Long Beach woman convicted of elder abuse, forgery and fraud, sentenced to four years in prison (CA)

LONG BEACH — A 55-year-old caretaker should consider herself lucky to be sentenced to just four years in prison for stealing a small fortune from an elderly Long Beach woman, a judge declared Friday.

Li Ching Liu was convicted earlier this month on a single count of elder abuse through forgery and fraud for stealing the 74-year-old stroke victim’s life savings.

The jury that convicted Liu, however, did not find true a special circumstance allegation that the theft totaled more than $1 million because there was not enough of a paper trail to prove the total amount — estimated at more than $4 million — stolen, authorities said.

Had jurors found that allegation to be true, Liu would have faced far more time behind bars, Long Beach Superior Court Judge Arthur Jean noted as he handed down the maximum term allowed on Friday.

Nonetheless, authorities were relieved to see Liu convicted for her crimes and heartened to know the victim lived long enough to see her abuser turn herself in to police in 2010.

The victim died before the trial began this year, said Lisa Massacani, a Long Beach Police Department spokeswoman.

LBPD Detective Stacey Holdredge said the case was so egregious it is one she will likely never forget.

The victim hired Liu in 2002 after the victim suffered a debilitating stroke that left her in need of 24-hour care, the forgery and fraud detective said.

Up until that point the victim had led an independent life. She was a single woman who never
married or had children and through wise business investments – including commercial real estate – built a sizable personal fortune.

Before the stroke, the victim was extremely social with extended family and friends, Holdredge said.

Problems developed quickly within one year of Liu being hired, who isolated the victim from her family, friends and the team of financial professionals she had used, the detective said.

Physical abuse and neglect compounded Liu’s control over the victim, with Liu even withholding food from the elderly victim to make her comply.

Over a period of six years Liu drained the victim’s bank accounts, writing checks from the victim’s account and depositing the money into other bank accounts to launder the funds.

“The suspect laundered over $4 million through 63 different accounts held at six different banks,” Holdredge said, noting the banks were the first to raise the alert after noticing the problem.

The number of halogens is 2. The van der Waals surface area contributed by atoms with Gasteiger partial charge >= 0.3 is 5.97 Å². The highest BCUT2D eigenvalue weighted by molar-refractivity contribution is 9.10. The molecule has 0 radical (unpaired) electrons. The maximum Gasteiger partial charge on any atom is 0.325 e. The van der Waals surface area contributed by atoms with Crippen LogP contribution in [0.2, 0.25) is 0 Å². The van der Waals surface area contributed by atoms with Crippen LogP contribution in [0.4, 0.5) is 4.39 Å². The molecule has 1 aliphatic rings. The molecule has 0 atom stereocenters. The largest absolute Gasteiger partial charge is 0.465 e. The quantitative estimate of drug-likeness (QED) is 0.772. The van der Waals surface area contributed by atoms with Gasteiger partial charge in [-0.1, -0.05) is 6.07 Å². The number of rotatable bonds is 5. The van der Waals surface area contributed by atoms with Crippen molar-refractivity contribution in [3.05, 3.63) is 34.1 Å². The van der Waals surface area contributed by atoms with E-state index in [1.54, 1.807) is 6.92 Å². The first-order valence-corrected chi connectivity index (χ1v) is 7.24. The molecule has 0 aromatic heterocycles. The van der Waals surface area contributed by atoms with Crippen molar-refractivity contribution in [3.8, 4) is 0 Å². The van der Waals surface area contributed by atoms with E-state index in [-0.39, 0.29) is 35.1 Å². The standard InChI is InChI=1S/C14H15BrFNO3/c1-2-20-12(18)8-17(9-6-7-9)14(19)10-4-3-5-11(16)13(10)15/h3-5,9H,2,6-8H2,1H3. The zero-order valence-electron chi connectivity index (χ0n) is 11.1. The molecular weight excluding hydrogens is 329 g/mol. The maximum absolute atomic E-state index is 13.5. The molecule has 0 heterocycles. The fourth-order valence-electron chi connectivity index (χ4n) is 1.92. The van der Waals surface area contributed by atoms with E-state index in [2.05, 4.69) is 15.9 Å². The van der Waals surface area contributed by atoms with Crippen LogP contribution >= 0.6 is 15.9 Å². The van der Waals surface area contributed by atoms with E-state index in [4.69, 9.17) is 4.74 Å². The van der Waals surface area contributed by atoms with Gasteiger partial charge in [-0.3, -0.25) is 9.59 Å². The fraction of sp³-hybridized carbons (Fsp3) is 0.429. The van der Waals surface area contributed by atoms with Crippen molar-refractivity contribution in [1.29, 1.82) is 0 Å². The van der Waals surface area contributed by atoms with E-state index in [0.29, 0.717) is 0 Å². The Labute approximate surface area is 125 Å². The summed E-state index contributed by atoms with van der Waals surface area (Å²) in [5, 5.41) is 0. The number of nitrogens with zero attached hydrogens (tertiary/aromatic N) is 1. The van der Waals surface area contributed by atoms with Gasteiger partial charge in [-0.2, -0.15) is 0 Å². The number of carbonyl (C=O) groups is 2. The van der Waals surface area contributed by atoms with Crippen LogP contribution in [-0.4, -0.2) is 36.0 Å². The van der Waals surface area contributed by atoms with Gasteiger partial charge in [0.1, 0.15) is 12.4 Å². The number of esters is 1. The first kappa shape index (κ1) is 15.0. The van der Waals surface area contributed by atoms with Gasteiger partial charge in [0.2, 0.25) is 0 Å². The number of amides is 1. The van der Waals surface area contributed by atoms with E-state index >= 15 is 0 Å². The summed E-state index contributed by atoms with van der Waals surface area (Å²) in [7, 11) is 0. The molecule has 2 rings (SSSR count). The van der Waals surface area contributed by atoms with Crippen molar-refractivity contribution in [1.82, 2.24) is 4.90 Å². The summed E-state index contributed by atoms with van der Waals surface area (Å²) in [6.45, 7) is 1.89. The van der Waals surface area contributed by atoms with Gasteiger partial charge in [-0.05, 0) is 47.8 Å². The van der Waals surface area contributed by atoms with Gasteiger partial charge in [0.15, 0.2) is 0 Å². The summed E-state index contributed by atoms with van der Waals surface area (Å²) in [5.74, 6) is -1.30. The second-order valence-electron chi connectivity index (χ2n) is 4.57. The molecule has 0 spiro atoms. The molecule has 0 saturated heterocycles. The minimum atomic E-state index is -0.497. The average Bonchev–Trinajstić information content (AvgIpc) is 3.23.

Liu’s extended family also went to police around the same time after Liu suffered another major health setback that put her in the hospital, and allowed her relatives to have access to her for the first time in many years.

But none of that happened soon enough to stop Liu from forcing the victim to sell a profitable Westminster strip mall, purchase large amounts of jewelry and spend countless dollars on gambling trips to Las Vegas and other casino spots.

“I’m told Liu has a gambling problem,” the detective said in 2008.

The victim’s money was used to buy a Porsche SUV and a Temple City house for Liu and her boyfriend, who owns a pawn shop. The Long Beach woman’s earnings were also used to pay for USC college tuition and a BMW for Liu’s son, Holdredge said.

When the arrest warrants were served three years ago, the boyfriend and son were arrested at that time and convicted the following year of financial elder abuse.

Liu was able to escape authorities and remained at large until police went public with the search in the Press-Telegram in August of 2010.

She turned herself in three days after the story ran.

The convicted thief offered no apology or explanation for her crimes at her sentencing Friday.

Police and prosecutors, however, vowed to recover as much of the loss as possible for the victim’s estate.


Long Beach woman convicted of elder abuse, forgery and fraud, sentenced to four years in prison
Victim did not live long enough to see abuser convicted
Tracy Manzer
May 27, 2011